Analysis from the Crown Estate indicates that, in order to meet the challenges inherent to the industry, producers should prioritise business resilience and building critical mass. The report suggests that producers work collaboratively to achieve growth. It also makes the case for trialling shared capital investment, which would allow the industry to address its challenges and grow sustainably in the coming years.

Adrian was quick to assert the willingness of Crown Estate Scotland to facilitate industry expansion. He encouraged shellfish producers to use the agency as a resource to improve their development prospects. Assistance from the Estate could also help producers tackle the challenges of the planning process (a step that thwarts many new shellfish farms). The agency, he emphasised could also assist with different forms of financing. When expanding, the industry needs to lean into the arguments that resonate with key stakeholders. Mentioning the employment opportunities, the expansion of the sustainable “blue economy” and that shellfish farms positively contribute to the local ecosystem could reduce NIMBYism. Beginning new proposals with these arguments could cultivate support from the surrounding community.

The industry perspective

Meanwhile, Dravers’ opinions were informed, as his talk illustrated, by his 50-year career in the shellfish sector. When focusing on the challenges facing the UK oyster industry today, he conceded that, “the size of the industry is small, and out of balance with the regulatory burdens”.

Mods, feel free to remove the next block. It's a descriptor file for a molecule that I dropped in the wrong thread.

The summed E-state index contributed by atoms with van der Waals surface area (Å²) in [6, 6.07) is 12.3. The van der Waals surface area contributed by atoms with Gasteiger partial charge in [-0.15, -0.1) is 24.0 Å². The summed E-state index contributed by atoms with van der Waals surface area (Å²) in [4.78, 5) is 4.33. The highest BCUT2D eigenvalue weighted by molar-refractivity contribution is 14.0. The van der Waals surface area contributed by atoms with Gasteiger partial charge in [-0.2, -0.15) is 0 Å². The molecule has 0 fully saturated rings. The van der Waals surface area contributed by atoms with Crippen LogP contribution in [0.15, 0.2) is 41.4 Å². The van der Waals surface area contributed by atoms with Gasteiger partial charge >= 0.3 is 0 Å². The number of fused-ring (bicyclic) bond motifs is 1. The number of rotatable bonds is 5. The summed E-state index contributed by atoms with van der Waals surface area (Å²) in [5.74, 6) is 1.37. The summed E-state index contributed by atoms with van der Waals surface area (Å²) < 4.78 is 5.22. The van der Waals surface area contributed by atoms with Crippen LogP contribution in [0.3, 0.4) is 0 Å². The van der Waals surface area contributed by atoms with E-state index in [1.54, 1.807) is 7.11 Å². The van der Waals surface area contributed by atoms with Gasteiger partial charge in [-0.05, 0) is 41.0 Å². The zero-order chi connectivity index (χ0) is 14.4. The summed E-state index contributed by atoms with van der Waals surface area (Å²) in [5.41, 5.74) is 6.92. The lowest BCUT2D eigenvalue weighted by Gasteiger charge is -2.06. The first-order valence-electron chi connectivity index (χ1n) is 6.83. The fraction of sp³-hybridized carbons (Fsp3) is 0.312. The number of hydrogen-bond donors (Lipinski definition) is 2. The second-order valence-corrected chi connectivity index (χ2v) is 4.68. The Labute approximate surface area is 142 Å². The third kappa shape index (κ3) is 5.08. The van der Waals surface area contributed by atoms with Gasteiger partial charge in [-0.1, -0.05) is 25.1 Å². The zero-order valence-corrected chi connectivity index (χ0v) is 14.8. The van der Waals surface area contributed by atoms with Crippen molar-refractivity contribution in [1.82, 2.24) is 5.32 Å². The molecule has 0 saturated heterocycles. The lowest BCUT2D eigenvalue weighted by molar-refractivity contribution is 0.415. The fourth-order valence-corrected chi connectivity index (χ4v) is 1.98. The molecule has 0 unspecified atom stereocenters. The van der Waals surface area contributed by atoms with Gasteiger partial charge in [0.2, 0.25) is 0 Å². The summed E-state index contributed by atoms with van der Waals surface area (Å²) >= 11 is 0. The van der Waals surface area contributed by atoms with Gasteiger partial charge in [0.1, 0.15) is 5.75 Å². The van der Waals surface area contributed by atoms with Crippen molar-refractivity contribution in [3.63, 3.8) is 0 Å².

In his experience, one of the biggest challenges in the industry is the lack of public awareness of what oyster farming entails. Many planning and development proposals concerning shellfish farms are turned down due to a perceived “loss of visual amenity”. Additionally, some species of farmed oysters – notably Crassostrea gigas, the Pacific oyster – are considered “alien” to Britain, and their cultivation is restricted to protect native species. Dravers was quick to point out that these objections are not supported by the facts. Shellfish farms are rarely an eyesore, and oysters do not represent a significant threat to Britain’s ocean habitat.

According to Dravers, an additional challenge facing the shellfish industry is the lack of coordination between regulators, industry members and academia. Academics do not always disseminate their research in a timely manner and, like many other industries, the relationship between regulators and shellfish producers is adversarial. This lack of coordination has meant that regulations concerning invasive species and development plans may not reflect the needs of producers. It also means that many innovations piloted by researchers are not adopted across the industry.

Dravers was keen to make the case for expansion despite these challenges. In his view, shellfish farming can thrive if producers tap into consumer demand and encouraged new developments in the industry. If regulators adopted evidence-based policy and academics worked alongside shellfish producers, he concluded, then the sustainable scale-up of the industry can be achieved.